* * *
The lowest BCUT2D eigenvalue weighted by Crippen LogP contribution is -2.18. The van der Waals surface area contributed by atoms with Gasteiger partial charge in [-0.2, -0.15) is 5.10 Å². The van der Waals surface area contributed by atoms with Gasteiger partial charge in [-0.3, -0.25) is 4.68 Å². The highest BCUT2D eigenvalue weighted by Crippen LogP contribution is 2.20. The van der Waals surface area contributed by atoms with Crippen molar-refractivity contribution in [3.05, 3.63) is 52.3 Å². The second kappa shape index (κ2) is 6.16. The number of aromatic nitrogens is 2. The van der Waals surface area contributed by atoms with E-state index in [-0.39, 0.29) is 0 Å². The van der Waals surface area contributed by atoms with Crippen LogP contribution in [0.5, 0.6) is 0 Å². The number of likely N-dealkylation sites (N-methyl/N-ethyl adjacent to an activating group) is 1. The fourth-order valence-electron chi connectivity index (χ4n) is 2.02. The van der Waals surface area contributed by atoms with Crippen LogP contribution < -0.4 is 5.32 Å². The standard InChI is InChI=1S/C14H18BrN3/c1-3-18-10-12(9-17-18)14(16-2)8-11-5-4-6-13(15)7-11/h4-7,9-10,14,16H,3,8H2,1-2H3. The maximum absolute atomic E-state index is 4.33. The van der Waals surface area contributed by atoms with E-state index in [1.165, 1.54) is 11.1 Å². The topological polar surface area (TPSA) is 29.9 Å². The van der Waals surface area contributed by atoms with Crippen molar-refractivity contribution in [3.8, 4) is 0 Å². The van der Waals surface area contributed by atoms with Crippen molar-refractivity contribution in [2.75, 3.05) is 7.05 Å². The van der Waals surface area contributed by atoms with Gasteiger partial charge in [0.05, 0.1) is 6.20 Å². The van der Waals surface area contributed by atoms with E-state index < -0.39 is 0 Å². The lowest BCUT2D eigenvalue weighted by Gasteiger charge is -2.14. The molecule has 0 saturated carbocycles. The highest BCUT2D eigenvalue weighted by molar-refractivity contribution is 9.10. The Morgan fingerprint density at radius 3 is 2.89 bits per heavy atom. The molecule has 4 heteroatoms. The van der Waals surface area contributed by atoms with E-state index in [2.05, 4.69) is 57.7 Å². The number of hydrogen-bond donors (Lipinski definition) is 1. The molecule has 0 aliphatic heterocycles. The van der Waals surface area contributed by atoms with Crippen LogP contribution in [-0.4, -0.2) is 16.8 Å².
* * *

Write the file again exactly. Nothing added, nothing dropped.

The lowest BCUT2D eigenvalue weighted by Crippen LogP contribution is -2.18. The van der Waals surface area contributed by atoms with Gasteiger partial charge in [-0.2, -0.15) is 5.10 Å². The van der Waals surface area contributed by atoms with Gasteiger partial charge in [-0.3, -0.25) is 4.68 Å². The highest BCUT2D eigenvalue weighted by Crippen LogP contribution is 2.20. The van der Waals surface area contributed by atoms with Crippen molar-refractivity contribution in [3.05, 3.63) is 52.3 Å². The second kappa shape index (κ2) is 6.16. The number of aromatic nitrogens is 2. The van der Waals surface area contributed by atoms with E-state index in [-0.39, 0.29) is 0 Å². The van der Waals surface area contributed by atoms with Crippen LogP contribution in [0.5, 0.6) is 0 Å². The number of likely N-dealkylation sites (N-methyl/N-ethyl adjacent to an activating group) is 1. The fourth-order valence-electron chi connectivity index (χ4n) is 2.02. The van der Waals surface area contributed by atoms with Crippen LogP contribution < -0.4 is 5.32 Å². The standard InChI is InChI=1S/C14H18BrN3/c1-3-18-10-12(9-17-18)14(16-2)8-11-5-4-6-13(15)7-11/h4-7,9-10,14,16H,3,8H2,1-2H3. The maximum absolute atomic E-state index is 4.33. The van der Waals surface area contributed by atoms with E-state index in [1.165, 1.54) is 11.1 Å². The topological polar surface area (TPSA) is 29.9 Å². The van der Waals surface area contributed by atoms with Crippen molar-refractivity contribution in [3.8, 4) is 0 Å². The van der Waals surface area contributed by atoms with Crippen molar-refractivity contribution in [2.75, 3.05) is 7.05 Å². The van der Waals surface area contributed by atoms with Gasteiger partial charge in [0.05, 0.1) is 6.20 Å². The van der Waals surface area contributed by atoms with E-state index < -0.39 is 0 Å². The lowest BCUT2D eigenvalue weighted by Gasteiger charge is -2.14. The molecule has 0 saturated carbocycles. The highest BCUT2D eigenvalue weighted by molar-refractivity contribution is 9.10. The Morgan fingerprint density at radius 3 is 2.89 bits per heavy atom. The molecule has 4 heteroatoms. The van der Waals surface area contributed by atoms with E-state index in [2.05, 4.69) is 57.7 Å². The number of hydrogen-bond donors (Lipinski definition) is 1. The molecule has 0 aliphatic heterocycles. The van der Waals surface area contributed by atoms with Crippen LogP contribution in [-0.4, -0.2) is 16.8 Å².